5G network technology is coming, but most people aren’t really sure what it is or why we required 5G. 5G is the next generation of a network of wireless technology, planned for today’s increasing data demands of the future while also expanding the scope of mobile technology beyond the capabilities of LTE.
With 5G connection, you’ll see faster network speeds usually 10 times faster than a 4G network, but the biggest changes will happen when carriers have all deployed high-frequency millimetre wave technology to tap radio wavelengths that have been unusable in the past.
The range of the high frequency is from 24-86GHz. Currently, 5G will use the existing spectrum of LTE frequency range 600 MHz to 6 GHz. 5G networks can respond nearly in real time with practically no delay. It also provides wireless connectivity for far more connections than today’s networks.
What phones support 5G Network?
Finally, in 2019 the people will be required to purchase a 5G phone. So far, the following 5G-capable devices have been already announced:
- Samsung Galaxy S10 5G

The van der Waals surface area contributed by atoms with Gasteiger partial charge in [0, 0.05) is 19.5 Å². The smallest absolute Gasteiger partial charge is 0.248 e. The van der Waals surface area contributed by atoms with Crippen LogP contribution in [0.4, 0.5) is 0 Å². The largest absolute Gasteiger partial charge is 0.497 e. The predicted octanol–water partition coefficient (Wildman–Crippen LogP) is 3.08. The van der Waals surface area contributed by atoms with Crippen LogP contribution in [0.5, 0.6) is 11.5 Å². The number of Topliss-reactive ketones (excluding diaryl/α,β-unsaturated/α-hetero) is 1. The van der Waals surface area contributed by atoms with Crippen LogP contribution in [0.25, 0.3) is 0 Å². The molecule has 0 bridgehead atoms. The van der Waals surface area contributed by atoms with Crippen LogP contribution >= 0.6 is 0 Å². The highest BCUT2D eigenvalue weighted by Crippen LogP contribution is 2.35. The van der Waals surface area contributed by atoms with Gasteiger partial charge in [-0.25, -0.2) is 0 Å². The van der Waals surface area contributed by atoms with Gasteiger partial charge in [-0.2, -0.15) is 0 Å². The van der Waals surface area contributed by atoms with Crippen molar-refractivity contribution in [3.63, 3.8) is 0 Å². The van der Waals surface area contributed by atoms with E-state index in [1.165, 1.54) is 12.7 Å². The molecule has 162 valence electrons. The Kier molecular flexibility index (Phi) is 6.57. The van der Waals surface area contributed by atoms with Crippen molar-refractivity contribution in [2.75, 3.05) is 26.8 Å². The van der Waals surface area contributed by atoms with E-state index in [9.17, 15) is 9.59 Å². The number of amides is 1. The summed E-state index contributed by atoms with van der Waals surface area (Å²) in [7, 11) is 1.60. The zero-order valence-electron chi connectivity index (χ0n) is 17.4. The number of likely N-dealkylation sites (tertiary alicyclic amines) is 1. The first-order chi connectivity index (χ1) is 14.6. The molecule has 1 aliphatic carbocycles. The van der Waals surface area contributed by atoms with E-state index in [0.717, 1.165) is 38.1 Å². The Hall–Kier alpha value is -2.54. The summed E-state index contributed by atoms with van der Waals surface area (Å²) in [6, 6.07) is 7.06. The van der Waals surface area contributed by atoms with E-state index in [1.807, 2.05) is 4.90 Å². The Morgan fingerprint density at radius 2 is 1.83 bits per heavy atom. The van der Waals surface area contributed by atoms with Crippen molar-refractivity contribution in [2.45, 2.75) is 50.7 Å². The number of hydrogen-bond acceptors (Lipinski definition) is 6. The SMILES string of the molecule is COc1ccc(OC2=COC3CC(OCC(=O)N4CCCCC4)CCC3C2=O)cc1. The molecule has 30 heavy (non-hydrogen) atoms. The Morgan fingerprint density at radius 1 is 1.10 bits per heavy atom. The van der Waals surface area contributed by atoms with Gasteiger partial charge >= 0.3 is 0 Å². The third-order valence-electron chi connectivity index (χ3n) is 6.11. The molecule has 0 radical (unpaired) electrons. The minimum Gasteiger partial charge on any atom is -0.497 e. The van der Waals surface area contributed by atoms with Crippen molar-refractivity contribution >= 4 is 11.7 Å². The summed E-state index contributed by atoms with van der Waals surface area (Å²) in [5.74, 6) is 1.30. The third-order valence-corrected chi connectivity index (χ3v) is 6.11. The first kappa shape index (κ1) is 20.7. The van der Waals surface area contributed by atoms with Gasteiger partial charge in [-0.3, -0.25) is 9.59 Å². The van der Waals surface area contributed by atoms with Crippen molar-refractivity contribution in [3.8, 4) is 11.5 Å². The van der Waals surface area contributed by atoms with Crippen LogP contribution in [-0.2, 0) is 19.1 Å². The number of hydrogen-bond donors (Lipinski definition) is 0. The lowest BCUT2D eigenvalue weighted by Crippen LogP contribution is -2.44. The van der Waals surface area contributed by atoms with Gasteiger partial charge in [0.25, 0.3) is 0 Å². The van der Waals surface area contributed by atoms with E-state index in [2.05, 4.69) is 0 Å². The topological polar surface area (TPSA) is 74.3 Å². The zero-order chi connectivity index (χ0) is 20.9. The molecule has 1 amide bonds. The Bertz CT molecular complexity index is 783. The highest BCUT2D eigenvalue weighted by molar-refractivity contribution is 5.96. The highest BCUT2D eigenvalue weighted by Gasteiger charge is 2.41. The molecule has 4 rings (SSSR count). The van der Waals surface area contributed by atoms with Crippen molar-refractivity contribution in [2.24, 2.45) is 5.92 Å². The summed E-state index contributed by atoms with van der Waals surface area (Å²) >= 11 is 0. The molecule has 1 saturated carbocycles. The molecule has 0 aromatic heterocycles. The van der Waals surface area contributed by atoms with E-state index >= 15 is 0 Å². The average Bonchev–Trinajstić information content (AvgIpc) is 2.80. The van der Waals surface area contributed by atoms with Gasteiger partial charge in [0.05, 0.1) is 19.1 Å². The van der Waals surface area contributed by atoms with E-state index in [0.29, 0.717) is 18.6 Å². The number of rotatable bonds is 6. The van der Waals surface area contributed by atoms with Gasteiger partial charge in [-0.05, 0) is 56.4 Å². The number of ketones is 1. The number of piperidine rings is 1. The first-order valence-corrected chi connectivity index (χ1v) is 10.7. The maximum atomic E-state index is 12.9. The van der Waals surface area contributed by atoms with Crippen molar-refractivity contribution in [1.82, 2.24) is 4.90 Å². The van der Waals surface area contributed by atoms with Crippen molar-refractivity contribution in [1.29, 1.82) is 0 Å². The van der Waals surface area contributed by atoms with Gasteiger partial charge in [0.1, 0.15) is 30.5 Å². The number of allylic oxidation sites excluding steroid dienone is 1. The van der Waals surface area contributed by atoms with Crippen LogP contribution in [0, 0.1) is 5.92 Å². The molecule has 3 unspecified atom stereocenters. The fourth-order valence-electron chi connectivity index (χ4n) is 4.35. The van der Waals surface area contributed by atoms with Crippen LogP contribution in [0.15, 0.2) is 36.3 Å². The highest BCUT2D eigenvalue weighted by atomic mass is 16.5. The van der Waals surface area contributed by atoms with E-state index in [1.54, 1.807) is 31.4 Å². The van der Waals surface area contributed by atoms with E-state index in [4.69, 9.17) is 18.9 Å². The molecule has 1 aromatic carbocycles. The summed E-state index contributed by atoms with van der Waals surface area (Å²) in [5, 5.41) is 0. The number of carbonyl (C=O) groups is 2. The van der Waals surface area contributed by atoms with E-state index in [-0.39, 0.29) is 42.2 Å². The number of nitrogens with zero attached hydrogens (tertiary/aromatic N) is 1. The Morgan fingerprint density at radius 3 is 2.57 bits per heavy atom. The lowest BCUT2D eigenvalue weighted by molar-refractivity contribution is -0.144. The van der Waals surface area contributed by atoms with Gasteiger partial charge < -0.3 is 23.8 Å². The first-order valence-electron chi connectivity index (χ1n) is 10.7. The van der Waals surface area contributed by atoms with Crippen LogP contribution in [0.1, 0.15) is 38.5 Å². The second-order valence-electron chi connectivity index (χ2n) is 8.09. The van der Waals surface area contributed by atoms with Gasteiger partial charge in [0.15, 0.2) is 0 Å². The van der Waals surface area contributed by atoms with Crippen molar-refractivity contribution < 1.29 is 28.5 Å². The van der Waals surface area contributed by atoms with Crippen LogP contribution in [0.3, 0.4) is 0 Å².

- Samsung Galaxy Fold
- LG V50 ThinQ
- Huawei Mate X
- OnePlus 5G Phone
- Xiaomi Mi Mix 3 5G
- ZTE Axon 10 Pro 5G
All about the 5G frequency
We already discuss the frequency of the 5G network in the starting of this article here I am going to explain further. So, there are two parts of the 5G network:
- Low-frequency network
- High-Frequency network
Low-frequency networks will use the frequency band uses the current 4G technology, but with changes to signal to encode with wider channel bands for speeds up to 50% better than the best 4G LTE network has to offer today.
Networks with the above changes also are still able to have the same range that they currently use, which means no additional cell sites are needed to maintain the same network footprint. It is only required new equipment to install at existing locations.
Usage of the high-frequency spectrum is the better and actual change in the technology behind 5G. The high-frequency spectrum available from in wavelengths from 24 to 86GHz allows very fast and very “wide” channels for broadband. The spectrum is also known as millimetre wave frequency, these channels have one major drawback.